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Fox's telecast of Super Bowl XLVIII was a hit -- a major hit, a great hit, and in fact, the biggest TV hit of all times.
The number: 111.5 million viewers. (The previous record holder was the 2012 game (111.3 million.) Some reports have indicated Sunday night was a TV record -- and I am checking, but that does appear to be true.
So while this was the most viewed Super Bowl, it was also the most viewed TV program. Fascinating, considering both teams were smaller market ones and the game wasn't particularly good; but the point is, the Super Bowl is a meta-event, seemingly independent of matters like game quality or market size.
We have a winner and the winner is Jerry. Jerry Seinfeld stole the ad bowl of Super Bowl XLVIII, and that, my friends, is a wrap.
Why did I love this ad, which almost didn't seem like an ad -- which may have answered my own question? Clip below. In part because I'm a fan of "Comedians in Cars Getting Coffee" -- which this promoted -- and because "Seinfeld" remains TV's greatest comedy 75 years in, so a nice little minishow in the big show, which happened to have been set in New York (or New Jersey, but you get the point) made it even better.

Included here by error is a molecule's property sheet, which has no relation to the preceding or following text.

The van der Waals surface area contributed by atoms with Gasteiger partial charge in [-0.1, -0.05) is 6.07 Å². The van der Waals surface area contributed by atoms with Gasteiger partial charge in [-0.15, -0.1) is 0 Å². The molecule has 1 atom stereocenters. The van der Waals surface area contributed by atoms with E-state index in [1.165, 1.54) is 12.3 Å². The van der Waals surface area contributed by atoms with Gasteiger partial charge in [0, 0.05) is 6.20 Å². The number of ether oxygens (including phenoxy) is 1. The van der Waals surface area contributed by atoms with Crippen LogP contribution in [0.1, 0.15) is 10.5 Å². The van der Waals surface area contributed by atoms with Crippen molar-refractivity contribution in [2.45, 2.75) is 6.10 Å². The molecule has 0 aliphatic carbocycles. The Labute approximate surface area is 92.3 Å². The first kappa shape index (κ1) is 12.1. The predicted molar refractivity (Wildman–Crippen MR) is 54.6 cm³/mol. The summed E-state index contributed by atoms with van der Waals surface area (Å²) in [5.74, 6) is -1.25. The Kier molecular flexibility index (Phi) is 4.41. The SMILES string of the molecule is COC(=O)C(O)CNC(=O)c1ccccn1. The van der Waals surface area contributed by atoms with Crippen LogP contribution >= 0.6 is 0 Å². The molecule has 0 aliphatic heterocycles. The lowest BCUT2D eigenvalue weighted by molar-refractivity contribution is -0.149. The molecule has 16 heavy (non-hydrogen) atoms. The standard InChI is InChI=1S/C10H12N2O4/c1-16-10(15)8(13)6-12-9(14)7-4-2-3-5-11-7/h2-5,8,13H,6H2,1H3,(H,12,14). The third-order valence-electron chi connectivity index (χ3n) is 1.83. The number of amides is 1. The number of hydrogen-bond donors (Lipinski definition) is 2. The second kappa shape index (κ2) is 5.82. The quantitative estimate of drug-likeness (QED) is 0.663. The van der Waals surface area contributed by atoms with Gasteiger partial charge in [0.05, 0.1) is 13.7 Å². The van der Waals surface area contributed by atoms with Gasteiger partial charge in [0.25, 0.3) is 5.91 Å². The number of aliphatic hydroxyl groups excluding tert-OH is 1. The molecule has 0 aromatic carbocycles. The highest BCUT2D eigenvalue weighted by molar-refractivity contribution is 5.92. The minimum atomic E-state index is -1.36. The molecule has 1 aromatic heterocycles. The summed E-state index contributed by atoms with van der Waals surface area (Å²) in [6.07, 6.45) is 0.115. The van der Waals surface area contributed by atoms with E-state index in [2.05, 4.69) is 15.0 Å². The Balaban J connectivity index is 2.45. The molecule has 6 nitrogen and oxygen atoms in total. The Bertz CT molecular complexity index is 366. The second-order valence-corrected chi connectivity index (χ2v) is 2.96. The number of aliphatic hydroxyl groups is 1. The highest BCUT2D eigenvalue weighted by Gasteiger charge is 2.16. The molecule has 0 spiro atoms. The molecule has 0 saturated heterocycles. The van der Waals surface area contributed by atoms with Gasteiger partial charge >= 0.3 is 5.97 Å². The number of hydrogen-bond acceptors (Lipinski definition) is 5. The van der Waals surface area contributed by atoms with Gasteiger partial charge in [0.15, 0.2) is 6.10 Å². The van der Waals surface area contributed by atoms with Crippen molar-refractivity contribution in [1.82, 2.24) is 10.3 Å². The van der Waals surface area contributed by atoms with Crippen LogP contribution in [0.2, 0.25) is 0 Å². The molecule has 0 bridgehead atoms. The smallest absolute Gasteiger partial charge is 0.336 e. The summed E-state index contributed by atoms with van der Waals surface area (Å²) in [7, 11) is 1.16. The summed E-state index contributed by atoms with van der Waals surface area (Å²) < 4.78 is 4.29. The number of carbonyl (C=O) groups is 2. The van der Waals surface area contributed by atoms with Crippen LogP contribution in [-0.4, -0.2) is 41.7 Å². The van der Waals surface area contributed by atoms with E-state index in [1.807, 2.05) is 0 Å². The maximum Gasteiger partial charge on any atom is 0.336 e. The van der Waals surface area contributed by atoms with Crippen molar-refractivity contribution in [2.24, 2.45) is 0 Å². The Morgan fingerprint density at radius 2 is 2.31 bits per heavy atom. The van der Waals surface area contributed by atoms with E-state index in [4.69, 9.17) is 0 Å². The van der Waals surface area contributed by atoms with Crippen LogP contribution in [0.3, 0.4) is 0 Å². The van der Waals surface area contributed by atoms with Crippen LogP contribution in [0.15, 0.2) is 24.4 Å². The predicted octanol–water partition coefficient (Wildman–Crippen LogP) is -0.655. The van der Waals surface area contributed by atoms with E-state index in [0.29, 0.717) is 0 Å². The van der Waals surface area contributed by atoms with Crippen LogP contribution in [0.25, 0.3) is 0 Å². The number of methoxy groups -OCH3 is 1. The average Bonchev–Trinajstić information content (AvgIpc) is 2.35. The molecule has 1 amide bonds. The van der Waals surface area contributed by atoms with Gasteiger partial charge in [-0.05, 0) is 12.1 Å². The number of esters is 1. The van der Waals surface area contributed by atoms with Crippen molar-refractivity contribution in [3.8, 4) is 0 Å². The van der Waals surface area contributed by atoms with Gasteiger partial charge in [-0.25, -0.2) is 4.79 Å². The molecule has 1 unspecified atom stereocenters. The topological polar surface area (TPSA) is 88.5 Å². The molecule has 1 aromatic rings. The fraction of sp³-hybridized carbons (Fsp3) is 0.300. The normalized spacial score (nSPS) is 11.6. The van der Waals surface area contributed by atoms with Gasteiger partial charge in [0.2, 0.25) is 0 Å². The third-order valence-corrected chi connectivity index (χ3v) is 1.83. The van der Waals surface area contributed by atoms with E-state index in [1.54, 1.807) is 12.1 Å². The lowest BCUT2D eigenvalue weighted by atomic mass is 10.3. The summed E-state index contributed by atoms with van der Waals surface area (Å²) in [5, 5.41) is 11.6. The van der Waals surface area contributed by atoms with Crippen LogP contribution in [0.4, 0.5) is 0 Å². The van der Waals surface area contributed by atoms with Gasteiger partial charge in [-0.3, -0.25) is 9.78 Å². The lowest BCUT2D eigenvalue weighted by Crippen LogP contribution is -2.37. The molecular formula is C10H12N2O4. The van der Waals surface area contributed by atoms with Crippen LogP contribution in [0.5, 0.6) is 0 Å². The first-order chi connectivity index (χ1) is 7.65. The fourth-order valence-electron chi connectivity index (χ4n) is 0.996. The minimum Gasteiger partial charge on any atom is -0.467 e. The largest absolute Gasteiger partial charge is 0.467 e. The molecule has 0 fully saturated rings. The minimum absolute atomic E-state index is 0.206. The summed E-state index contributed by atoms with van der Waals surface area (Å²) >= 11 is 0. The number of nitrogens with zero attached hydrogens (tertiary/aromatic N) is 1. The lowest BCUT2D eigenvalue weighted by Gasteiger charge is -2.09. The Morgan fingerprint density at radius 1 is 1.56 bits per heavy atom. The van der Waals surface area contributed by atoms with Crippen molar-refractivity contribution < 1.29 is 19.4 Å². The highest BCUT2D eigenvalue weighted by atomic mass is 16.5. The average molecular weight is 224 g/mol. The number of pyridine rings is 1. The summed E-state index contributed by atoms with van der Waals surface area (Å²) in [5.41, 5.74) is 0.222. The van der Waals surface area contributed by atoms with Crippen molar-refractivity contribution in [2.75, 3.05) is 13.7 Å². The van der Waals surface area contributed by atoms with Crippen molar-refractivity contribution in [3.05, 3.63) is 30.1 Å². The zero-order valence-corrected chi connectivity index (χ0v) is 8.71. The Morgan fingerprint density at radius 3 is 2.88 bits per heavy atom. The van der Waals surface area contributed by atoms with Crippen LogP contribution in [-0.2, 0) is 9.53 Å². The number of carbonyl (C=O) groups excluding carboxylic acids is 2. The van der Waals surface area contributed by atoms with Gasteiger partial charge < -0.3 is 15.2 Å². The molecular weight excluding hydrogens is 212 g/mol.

The top of my piece for the best Super Bowl ads in Monday's Newsday:
1.) "Seinfeld Reunion/Crackle:" That old tease, Jerry Seinfeld, told listeners of WFAN last week that his "Seinfeld" reunion wasn't a Super Bowl commercial, then amended that by saying it was "not not" one either. The dead giveaway there. But as it appeared last night, at Tom's Restaurant, with Jerry and George, and Newman supplying the kicker, this was the Super Bowl ad we all live for -- a fun, well-executed surprise that made us (me) miss "Seinfeld" all over again. Plus, his "Comedians in Cars Getting Coffee" is worth the plug.
And here's more. Seinfled has sent out this quote, which I suppose is his way of wiggling out of saying he wasn't doing a Super Bowl ad:
“Fox approached Larry and me about doing some kind of ‘Seinfeld’ reunion for the halftime broadcast because of the New York connection. So we thought throwing Jerry, George and Newman into a 'Comedians in Cars Getting Coffee’ was a fun way to do it. Larry and I wrote the script in one sitting, just like old times, and working with him, Jason and Wayne was a total blast as it always was.”